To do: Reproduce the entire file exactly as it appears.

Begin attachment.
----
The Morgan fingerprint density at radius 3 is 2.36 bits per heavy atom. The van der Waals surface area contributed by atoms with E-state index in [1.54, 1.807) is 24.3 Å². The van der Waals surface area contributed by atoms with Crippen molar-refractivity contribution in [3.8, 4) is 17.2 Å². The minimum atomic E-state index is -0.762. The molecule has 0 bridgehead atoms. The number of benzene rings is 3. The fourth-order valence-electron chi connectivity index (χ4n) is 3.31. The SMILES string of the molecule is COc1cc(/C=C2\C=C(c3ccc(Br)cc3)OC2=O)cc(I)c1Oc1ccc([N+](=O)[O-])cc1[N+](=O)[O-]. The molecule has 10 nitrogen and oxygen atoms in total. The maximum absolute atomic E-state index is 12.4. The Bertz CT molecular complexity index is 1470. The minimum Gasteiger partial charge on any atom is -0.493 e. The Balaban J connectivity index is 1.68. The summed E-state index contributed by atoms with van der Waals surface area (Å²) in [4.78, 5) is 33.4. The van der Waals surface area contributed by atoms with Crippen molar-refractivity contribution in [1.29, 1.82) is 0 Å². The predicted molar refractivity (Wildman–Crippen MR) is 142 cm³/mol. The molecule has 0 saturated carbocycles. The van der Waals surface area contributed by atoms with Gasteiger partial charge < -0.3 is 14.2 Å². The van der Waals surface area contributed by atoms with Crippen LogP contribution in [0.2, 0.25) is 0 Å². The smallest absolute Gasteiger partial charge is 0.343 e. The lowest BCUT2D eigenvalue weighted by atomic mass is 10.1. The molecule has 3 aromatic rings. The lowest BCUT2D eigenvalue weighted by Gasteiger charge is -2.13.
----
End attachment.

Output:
The Morgan fingerprint density at radius 3 is 2.36 bits per heavy atom. The van der Waals surface area contributed by atoms with E-state index in [1.54, 1.807) is 24.3 Å². The van der Waals surface area contributed by atoms with Crippen molar-refractivity contribution in [3.8, 4) is 17.2 Å². The minimum atomic E-state index is -0.762. The molecule has 0 bridgehead atoms. The number of benzene rings is 3. The fourth-order valence-electron chi connectivity index (χ4n) is 3.31. The SMILES string of the molecule is COc1cc(/C=C2\C=C(c3ccc(Br)cc3)OC2=O)cc(I)c1Oc1ccc([N+](=O)[O-])cc1[N+](=O)[O-]. The molecule has 10 nitrogen and oxygen atoms in total. The maximum absolute atomic E-state index is 12.4. The Bertz CT molecular complexity index is 1470. The minimum Gasteiger partial charge on any atom is -0.493 e. The Balaban J connectivity index is 1.68. The summed E-state index contributed by atoms with van der Waals surface area (Å²) in [4.78, 5) is 33.4. The van der Waals surface area contributed by atoms with Crippen molar-refractivity contribution in [1.29, 1.82) is 0 Å². The predicted molar refractivity (Wildman–Crippen MR) is 142 cm³/mol. The molecule has 0 saturated carbocycles. The van der Waals surface area contributed by atoms with Gasteiger partial charge < -0.3 is 14.2 Å². The van der Waals surface area contributed by atoms with Crippen LogP contribution in [0.2, 0.25) is 0 Å². The smallest absolute Gasteiger partial charge is 0.343 e. The lowest BCUT2D eigenvalue weighted by atomic mass is 10.1. The molecule has 3 aromatic rings. The lowest BCUT2D eigenvalue weighted by Gasteiger charge is -2.13.